In another embodiment, a video signal-out from the scanner 125 and the instrument 102 with the sensor 120 are employed to compute a 3D location of the instrument 102 at any given time. The video-out signal is easily available on commercial scanners and is streamed into the computational workstation 112.
The system 100 identifies the position of the maximum and its timing relative to the line trigger information in plots 144 and 146. One (or more) frame period(s) 138 later, a signal 141 is injected by the sensor/transponder 120 back to the probe 122 with the appropriate timing to generate a bright marker 142 where the sensor 120 is located and is visible on the display 118.
Instead of a simple peak detection for identifying the beam closest to the sensor 120 and the arrival time, it may be advantageous to fit the curve or trace 204 (e.g., signals received by the sensor 120 during Test) and fit the curve 204 to the local maxima of the individual pulses to a simple signal model, e.g., a Gaussian.
Next, an acoustic signal is injected back into the imaging probe 122 to create an echo that comes from the sensor position. It may also be desirable for the injected acoustic signal to blink (short periods of “injection on” alternating with periods of “injection off”). The human eye is more sensitive to a blinking signal. In other embodiments, visual effects may be imparted to the acoustic echo to change its size, change its shape or change its visual attributes. These visual effects may be introduced through the signal generated or sent back from the sensor 120. If the videostream is captured and synchronized to the signal acquisition and injection setup, differential images can be generated to highlight the injected signal (the “blink off” image is subtracted from the “blink on” image). The differential images can be enhanced and superimposed on the original image in an entirely image-processing chain that only requires access to video data from the scanner 125.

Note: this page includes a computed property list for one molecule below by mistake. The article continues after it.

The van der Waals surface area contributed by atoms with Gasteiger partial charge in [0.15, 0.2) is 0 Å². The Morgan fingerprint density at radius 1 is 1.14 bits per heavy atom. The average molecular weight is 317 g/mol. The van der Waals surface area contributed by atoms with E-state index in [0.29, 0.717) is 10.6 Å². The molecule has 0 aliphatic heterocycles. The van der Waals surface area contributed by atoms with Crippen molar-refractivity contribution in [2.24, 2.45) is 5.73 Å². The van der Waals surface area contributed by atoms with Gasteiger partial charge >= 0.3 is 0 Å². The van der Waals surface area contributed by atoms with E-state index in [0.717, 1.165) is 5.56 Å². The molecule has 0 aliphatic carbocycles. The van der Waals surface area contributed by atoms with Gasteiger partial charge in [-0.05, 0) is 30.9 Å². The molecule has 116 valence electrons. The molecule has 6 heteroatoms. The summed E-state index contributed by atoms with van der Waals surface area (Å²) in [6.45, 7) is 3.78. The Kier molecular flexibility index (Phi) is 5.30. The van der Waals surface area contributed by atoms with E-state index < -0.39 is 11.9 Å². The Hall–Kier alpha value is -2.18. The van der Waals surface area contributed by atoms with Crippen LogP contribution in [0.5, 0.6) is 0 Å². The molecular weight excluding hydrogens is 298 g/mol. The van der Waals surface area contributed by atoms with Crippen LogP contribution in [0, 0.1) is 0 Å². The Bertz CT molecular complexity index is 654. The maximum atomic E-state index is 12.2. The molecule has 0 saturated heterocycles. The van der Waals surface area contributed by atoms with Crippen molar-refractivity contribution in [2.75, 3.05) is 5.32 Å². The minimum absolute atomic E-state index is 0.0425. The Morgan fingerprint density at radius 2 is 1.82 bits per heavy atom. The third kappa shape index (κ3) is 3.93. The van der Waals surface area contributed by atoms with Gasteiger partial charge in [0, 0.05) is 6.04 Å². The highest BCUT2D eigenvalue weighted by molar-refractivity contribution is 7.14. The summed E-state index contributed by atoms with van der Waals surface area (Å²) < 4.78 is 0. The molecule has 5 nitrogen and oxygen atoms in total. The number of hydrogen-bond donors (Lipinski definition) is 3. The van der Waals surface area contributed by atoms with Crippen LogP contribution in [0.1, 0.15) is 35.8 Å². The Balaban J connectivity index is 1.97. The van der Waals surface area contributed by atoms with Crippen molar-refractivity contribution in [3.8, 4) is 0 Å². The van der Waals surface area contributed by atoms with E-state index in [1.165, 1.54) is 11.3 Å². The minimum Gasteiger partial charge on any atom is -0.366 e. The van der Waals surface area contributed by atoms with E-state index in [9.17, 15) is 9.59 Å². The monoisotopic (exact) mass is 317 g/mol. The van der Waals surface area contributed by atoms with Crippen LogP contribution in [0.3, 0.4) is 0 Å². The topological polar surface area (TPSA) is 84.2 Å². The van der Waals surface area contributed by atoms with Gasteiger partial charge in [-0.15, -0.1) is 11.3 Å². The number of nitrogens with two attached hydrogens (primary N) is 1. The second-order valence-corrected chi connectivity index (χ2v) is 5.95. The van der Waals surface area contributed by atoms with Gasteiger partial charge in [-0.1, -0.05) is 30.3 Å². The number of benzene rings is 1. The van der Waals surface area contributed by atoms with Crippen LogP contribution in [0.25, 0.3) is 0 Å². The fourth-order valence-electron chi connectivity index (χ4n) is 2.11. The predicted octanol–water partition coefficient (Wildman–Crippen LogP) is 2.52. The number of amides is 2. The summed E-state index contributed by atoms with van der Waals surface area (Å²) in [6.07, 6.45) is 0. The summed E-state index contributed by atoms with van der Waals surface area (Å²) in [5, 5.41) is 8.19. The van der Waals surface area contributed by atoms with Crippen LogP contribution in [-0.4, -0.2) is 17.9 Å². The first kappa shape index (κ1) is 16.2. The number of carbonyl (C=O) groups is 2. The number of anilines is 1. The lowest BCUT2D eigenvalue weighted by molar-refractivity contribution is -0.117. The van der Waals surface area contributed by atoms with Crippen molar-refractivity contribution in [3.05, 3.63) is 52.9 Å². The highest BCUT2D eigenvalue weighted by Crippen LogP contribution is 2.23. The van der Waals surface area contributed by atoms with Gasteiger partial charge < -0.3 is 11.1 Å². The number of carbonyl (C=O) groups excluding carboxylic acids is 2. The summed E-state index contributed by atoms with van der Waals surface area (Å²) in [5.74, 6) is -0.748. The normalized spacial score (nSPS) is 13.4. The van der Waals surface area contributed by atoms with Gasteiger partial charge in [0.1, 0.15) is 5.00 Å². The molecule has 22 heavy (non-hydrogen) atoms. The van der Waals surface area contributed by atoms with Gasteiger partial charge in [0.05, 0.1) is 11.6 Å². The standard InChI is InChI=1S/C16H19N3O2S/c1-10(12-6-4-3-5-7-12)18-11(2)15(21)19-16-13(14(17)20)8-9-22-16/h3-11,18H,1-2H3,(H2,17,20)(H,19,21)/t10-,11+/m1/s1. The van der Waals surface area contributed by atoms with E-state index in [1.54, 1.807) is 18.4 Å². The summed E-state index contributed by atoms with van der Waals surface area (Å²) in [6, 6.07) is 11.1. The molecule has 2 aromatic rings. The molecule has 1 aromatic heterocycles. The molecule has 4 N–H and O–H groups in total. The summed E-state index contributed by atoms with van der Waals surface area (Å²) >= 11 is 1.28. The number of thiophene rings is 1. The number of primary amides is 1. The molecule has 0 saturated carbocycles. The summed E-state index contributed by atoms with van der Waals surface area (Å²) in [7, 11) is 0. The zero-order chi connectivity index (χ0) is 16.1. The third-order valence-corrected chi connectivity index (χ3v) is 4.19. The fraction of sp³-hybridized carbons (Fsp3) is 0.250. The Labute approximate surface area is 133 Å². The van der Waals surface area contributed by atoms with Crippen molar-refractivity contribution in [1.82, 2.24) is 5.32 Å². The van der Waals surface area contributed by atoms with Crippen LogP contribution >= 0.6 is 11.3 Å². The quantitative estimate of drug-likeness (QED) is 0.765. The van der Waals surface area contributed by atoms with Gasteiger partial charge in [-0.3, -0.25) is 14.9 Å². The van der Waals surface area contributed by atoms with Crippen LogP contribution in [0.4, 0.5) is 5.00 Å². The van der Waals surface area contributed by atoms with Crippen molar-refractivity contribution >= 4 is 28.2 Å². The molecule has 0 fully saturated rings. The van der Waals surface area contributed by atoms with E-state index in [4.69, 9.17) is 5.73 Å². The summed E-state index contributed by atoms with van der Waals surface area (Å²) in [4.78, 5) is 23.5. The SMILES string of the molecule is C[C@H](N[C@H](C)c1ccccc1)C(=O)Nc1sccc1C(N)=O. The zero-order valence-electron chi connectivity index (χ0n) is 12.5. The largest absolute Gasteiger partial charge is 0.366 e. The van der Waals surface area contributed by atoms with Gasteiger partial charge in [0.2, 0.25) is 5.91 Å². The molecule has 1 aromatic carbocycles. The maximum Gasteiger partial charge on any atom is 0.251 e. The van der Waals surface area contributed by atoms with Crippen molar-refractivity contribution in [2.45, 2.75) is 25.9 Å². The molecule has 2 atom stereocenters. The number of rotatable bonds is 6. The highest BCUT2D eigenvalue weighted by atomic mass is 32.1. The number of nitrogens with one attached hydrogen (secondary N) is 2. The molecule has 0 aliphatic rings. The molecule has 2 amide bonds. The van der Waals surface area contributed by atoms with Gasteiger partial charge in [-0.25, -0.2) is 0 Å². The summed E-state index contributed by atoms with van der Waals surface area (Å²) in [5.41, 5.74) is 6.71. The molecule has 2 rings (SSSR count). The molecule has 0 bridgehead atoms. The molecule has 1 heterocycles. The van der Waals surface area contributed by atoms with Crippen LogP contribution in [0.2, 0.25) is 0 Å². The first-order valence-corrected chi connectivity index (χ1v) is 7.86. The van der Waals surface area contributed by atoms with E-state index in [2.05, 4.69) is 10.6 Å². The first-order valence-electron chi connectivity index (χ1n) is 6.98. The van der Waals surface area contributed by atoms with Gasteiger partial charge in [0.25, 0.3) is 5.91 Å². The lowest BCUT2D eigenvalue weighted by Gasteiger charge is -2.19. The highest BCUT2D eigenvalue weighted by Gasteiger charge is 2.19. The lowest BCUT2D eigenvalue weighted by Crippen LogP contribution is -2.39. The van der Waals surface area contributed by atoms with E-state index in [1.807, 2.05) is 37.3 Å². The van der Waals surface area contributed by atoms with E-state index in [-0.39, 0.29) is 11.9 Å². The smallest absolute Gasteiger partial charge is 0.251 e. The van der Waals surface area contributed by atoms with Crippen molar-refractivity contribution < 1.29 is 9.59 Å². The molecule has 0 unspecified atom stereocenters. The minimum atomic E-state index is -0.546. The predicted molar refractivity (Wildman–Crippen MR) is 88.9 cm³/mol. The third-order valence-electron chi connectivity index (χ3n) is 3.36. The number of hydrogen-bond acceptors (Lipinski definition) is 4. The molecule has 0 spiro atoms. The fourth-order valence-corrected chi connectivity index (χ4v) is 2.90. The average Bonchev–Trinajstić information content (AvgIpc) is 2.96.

After detection, an impulse is sent from the transponder or transmitter at a time t0+nT, n being an integer, preferably n=1 (transmitter embodiment) or 2 (transponder embodiment). This has the effect of creating an artificial echo that seems to come from the sensor position, n frames after the detection frame. The trace analysis and injection of a feedback signal may be repeated to actualize the position of the sensor 120. Frame rate estimation may also be repeated periodically to account for possible parameter changes as the user changes the imaging settings (imaging mode, settings, and depth may all affect frame rate).